A worker looks closely as containers are unloaded in Qingdao Port, Shandong province.
During his election campaign, U.S. President Donald Trump threatened to impose 45 percent tariffs on Chinese imports to force China into renegotiating its trade balance with the United States. The immediate result of that would be a fierce trade war that the U.S. would almost certainly lose. And while we don't know yet whether Trump will follow through with this threat, his abandonment of the Trans-Pacific Partnership agreement in his first few days in office is an indication that he is not shying away from his campaign pledges.
For the moment, China has decided to wait for the U.S. to make the first move. A trade war would be problematic for the Asia-Pacific region, not least for Southeast Asia, which would be most likely to suffer the negative fallout as a major trade partner of both the U.S. and China. But it would not be a disaster for China, mainly because the U.S. needs China more than vice-versa.
Unfortunately for Trump, it's not the 1980s anymore. Three decades ago, the situation might have been different. China was underdeveloped, and it wanted access to manufacturing technologies. China has most of what it needs now, and what it doesn't have it can easily obtain from vendors outside the U.S.. While the U.S. market looked enticing a few decades ago, it is relatively mature, and today the newer emerging market economies have become much more interesting to Beijing.
The fastest growing markets for the best items China produces, like laptops and cellphones, are in developing regions such as India, and Latin American and African countries.
And China is a market that the U.S. can hardly ignore. By the end of 2015, Chinese consumers had bought about 131 million iPhones. The total sales to U.S. customers during the same period stood at 110 million. Apple's iPhone sales in China are running into competition from local Chinese manufacturers. And iPhones are only a small part of U.S. exports. Boeing, which employs 150,000 workers in the U.S., estimates that China will buy some 6,810 airplanes over the next 20 years, and that market alone will be worth more than trillion. Likewise, the Chinese would happily shift their trillion dollars in future aircraft purchases to Airbus, a European company that is already building a plant in China to assemble large, twin-aisle jets. As for automobiles, most Chinese would just as soon drive a Mercedes, BMW or Lexus as a Ford.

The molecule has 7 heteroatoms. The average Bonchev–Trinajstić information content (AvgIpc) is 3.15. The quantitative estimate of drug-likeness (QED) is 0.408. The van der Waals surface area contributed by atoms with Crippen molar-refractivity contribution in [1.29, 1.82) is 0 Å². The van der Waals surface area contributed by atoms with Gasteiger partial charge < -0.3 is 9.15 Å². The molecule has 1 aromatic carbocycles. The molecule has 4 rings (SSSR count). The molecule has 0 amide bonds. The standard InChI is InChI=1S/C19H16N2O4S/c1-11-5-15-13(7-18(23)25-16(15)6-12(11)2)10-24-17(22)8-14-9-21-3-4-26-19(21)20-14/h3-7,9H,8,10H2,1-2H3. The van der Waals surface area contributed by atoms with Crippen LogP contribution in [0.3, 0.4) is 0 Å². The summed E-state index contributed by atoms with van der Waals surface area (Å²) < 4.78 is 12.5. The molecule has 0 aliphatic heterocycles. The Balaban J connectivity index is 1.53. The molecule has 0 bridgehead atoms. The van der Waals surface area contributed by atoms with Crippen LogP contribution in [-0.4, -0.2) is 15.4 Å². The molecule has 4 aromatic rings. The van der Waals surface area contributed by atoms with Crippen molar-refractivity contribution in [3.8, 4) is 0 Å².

Were Trump to start a trade war, the most immediate effects would probably be felt by companies like Walmart that import billions of dollars of cheap goods that are bought mostly by the people who voted Trump into office. The prices of almost all of these items would quickly skyrocket beyond the reach of the lower economic brackets－not because of manufacturing costs, but because of the tariffs. The result would be an economic war of attrition that China is infinitely better positioned to win.
China's foreign currency reserves now stand at just below trillion. In contrast, the U.S. has foreign exchange reserves that hover at around 0 billion. Trump's tariffs would automatically trigger penalties against the U.S. in the World Trade Organization, which would lead to higher tariffs against U.S. exports.
The U.S. political system is relatively mature with checks and balances, but with a president who often acts uniquely based on his own beliefs regarding complex issues, almost anything is possible.
While it might take a while for that to happen, the turmoil would be catastrophic for American businesses and employment. China, on the other hand, would emerge relatively unscathed.
The author Winter Nie is the regional director of Southeast Asia and Oceania for IMD business school.